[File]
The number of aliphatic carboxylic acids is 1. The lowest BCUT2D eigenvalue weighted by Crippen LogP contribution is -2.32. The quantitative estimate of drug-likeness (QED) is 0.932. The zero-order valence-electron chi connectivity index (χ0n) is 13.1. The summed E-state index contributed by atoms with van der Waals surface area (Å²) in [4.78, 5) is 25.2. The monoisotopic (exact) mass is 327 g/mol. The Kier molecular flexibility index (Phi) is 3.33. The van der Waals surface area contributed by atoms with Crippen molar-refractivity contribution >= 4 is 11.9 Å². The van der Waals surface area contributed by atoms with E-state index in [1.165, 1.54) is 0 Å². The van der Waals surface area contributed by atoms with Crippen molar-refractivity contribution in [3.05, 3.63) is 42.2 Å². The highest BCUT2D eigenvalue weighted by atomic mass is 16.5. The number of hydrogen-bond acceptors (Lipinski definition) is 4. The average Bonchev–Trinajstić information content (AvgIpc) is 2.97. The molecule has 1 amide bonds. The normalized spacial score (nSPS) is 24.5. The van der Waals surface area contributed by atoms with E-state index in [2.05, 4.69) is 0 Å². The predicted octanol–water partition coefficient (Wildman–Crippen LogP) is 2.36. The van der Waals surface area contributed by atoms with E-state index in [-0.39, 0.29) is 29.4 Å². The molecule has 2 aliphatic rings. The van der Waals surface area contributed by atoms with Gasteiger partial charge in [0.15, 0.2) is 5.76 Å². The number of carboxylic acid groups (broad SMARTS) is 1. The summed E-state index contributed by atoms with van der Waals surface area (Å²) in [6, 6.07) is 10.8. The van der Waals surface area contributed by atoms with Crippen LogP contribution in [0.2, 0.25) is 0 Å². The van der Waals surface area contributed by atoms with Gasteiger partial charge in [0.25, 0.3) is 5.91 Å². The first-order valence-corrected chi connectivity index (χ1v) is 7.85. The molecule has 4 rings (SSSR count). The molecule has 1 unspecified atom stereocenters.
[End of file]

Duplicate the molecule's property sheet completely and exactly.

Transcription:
The number of aliphatic carboxylic acids is 1. The lowest BCUT2D eigenvalue weighted by Crippen LogP contribution is -2.32. The quantitative estimate of drug-likeness (QED) is 0.932. The zero-order valence-electron chi connectivity index (χ0n) is 13.1. The summed E-state index contributed by atoms with van der Waals surface area (Å²) in [4.78, 5) is 25.2. The monoisotopic (exact) mass is 327 g/mol. The Kier molecular flexibility index (Phi) is 3.33. The van der Waals surface area contributed by atoms with Crippen molar-refractivity contribution >= 4 is 11.9 Å². The van der Waals surface area contributed by atoms with E-state index in [1.165, 1.54) is 0 Å². The van der Waals surface area contributed by atoms with Crippen molar-refractivity contribution in [3.05, 3.63) is 42.2 Å². The highest BCUT2D eigenvalue weighted by atomic mass is 16.5. The number of hydrogen-bond acceptors (Lipinski definition) is 4. The average Bonchev–Trinajstić information content (AvgIpc) is 2.97. The molecule has 1 amide bonds. The normalized spacial score (nSPS) is 24.5. The van der Waals surface area contributed by atoms with E-state index in [2.05, 4.69) is 0 Å². The predicted octanol–water partition coefficient (Wildman–Crippen LogP) is 2.36. The van der Waals surface area contributed by atoms with E-state index in [-0.39, 0.29) is 29.4 Å². The molecule has 2 aliphatic rings. The van der Waals surface area contributed by atoms with Gasteiger partial charge in [0.15, 0.2) is 5.76 Å². The number of carboxylic acid groups (broad SMARTS) is 1. The summed E-state index contributed by atoms with van der Waals surface area (Å²) in [6, 6.07) is 10.8. The van der Waals surface area contributed by atoms with Crippen LogP contribution in [0.2, 0.25) is 0 Å². The van der Waals surface area contributed by atoms with Gasteiger partial charge in [0.25, 0.3) is 5.91 Å². The first-order valence-corrected chi connectivity index (χ1v) is 7.85. The molecule has 4 rings (SSSR count). The molecule has 1 unspecified atom stereocenters.